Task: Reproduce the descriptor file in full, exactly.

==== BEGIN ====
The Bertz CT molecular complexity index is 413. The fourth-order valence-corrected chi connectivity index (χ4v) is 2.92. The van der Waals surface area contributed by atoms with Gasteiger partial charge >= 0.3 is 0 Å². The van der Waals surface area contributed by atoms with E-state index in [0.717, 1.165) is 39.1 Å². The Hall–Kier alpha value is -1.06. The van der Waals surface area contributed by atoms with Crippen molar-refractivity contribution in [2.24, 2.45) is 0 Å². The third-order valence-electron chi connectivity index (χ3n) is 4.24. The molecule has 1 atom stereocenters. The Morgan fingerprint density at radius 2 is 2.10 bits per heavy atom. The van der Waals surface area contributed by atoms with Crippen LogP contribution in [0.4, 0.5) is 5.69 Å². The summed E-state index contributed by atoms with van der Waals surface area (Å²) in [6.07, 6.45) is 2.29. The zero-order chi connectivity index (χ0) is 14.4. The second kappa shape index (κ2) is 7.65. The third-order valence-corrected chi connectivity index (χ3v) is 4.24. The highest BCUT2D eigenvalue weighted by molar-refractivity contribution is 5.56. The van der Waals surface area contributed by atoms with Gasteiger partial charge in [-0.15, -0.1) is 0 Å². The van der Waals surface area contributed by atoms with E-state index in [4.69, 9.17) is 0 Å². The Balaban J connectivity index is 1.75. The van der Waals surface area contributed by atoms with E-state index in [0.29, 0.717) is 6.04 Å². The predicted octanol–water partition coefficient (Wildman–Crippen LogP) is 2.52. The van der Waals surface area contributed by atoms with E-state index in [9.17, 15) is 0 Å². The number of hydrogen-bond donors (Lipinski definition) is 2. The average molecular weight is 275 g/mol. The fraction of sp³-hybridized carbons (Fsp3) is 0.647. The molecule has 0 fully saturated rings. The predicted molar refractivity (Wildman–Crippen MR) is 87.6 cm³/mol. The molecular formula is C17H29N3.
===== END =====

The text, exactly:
The Bertz CT molecular complexity index is 413. The fourth-order valence-corrected chi connectivity index (χ4v) is 2.92. The van der Waals surface area contributed by atoms with Gasteiger partial charge >= 0.3 is 0 Å². The van der Waals surface area contributed by atoms with E-state index in [0.717, 1.165) is 39.1 Å². The Hall–Kier alpha value is -1.06. The van der Waals surface area contributed by atoms with Crippen molar-refractivity contribution in [2.24, 2.45) is 0 Å². The third-order valence-electron chi connectivity index (χ3n) is 4.24. The molecule has 1 atom stereocenters. The Morgan fingerprint density at radius 2 is 2.10 bits per heavy atom. The van der Waals surface area contributed by atoms with Crippen LogP contribution in [0.4, 0.5) is 5.69 Å². The summed E-state index contributed by atoms with van der Waals surface area (Å²) in [6.07, 6.45) is 2.29. The zero-order chi connectivity index (χ0) is 14.4. The second kappa shape index (κ2) is 7.65. The third-order valence-corrected chi connectivity index (χ3v) is 4.24. The highest BCUT2D eigenvalue weighted by molar-refractivity contribution is 5.56. The van der Waals surface area contributed by atoms with Gasteiger partial charge in [-0.15, -0.1) is 0 Å². The van der Waals surface area contributed by atoms with E-state index in [4.69, 9.17) is 0 Å². The Balaban J connectivity index is 1.75. The van der Waals surface area contributed by atoms with E-state index in [0.29, 0.717) is 6.04 Å². The predicted octanol–water partition coefficient (Wildman–Crippen LogP) is 2.52. The van der Waals surface area contributed by atoms with E-state index in [9.17, 15) is 0 Å². The number of hydrogen-bond donors (Lipinski definition) is 2. The average molecular weight is 275 g/mol. The fraction of sp³-hybridized carbons (Fsp3) is 0.647. The molecule has 0 fully saturated rings. The predicted molar refractivity (Wildman–Crippen MR) is 87.6 cm³/mol. The molecular formula is C17H29N3.